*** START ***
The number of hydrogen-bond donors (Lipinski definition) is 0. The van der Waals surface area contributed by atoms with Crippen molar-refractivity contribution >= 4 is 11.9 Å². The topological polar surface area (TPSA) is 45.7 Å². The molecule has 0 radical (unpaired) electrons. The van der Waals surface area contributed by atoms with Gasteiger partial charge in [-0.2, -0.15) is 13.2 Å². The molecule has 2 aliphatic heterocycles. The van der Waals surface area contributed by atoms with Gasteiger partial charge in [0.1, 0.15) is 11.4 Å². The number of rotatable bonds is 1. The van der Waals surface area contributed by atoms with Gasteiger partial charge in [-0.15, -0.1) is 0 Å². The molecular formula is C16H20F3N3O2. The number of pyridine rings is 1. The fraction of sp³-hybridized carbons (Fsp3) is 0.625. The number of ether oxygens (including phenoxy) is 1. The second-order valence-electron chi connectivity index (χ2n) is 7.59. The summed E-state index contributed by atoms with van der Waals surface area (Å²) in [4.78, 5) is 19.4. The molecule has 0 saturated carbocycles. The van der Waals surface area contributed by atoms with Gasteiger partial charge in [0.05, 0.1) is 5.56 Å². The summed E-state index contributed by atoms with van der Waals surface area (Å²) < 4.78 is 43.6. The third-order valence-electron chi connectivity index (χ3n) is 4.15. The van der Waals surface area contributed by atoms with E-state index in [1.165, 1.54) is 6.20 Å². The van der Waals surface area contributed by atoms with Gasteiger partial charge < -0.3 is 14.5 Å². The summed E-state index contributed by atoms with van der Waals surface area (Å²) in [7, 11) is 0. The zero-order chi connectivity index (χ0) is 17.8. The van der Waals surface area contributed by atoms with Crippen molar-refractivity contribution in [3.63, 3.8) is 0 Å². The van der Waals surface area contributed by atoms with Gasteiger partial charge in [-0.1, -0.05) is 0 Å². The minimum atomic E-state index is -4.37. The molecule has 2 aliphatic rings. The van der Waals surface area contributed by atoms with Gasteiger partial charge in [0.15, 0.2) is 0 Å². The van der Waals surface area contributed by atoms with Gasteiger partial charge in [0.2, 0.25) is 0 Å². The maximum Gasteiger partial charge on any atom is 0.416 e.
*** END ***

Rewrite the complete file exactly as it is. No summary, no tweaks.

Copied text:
The number of hydrogen-bond donors (Lipinski definition) is 0. The van der Waals surface area contributed by atoms with Crippen molar-refractivity contribution >= 4 is 11.9 Å². The topological polar surface area (TPSA) is 45.7 Å². The molecule has 0 radical (unpaired) electrons. The van der Waals surface area contributed by atoms with Gasteiger partial charge in [-0.2, -0.15) is 13.2 Å². The molecule has 2 aliphatic heterocycles. The van der Waals surface area contributed by atoms with Gasteiger partial charge in [0.1, 0.15) is 11.4 Å². The number of rotatable bonds is 1. The van der Waals surface area contributed by atoms with Gasteiger partial charge in [-0.15, -0.1) is 0 Å². The molecular formula is C16H20F3N3O2. The number of pyridine rings is 1. The fraction of sp³-hybridized carbons (Fsp3) is 0.625. The number of ether oxygens (including phenoxy) is 1. The second-order valence-electron chi connectivity index (χ2n) is 7.59. The summed E-state index contributed by atoms with van der Waals surface area (Å²) in [4.78, 5) is 19.4. The molecule has 0 saturated carbocycles. The van der Waals surface area contributed by atoms with Gasteiger partial charge in [0.05, 0.1) is 5.56 Å². The summed E-state index contributed by atoms with van der Waals surface area (Å²) < 4.78 is 43.6. The third-order valence-electron chi connectivity index (χ3n) is 4.15. The van der Waals surface area contributed by atoms with E-state index in [1.165, 1.54) is 6.20 Å². The van der Waals surface area contributed by atoms with Gasteiger partial charge < -0.3 is 14.5 Å². The summed E-state index contributed by atoms with van der Waals surface area (Å²) in [7, 11) is 0. The zero-order chi connectivity index (χ0) is 17.8. The van der Waals surface area contributed by atoms with Crippen molar-refractivity contribution in [3.63, 3.8) is 0 Å². The van der Waals surface area contributed by atoms with Gasteiger partial charge in [-0.1, -0.05) is 0 Å². The minimum atomic E-state index is -4.37. The molecule has 2 aliphatic rings. The van der Waals surface area contributed by atoms with Gasteiger partial charge in [0.15, 0.2) is 0 Å². The van der Waals surface area contributed by atoms with Gasteiger partial charge in [0.2, 0.25) is 0 Å². The maximum Gasteiger partial charge on any atom is 0.416 e.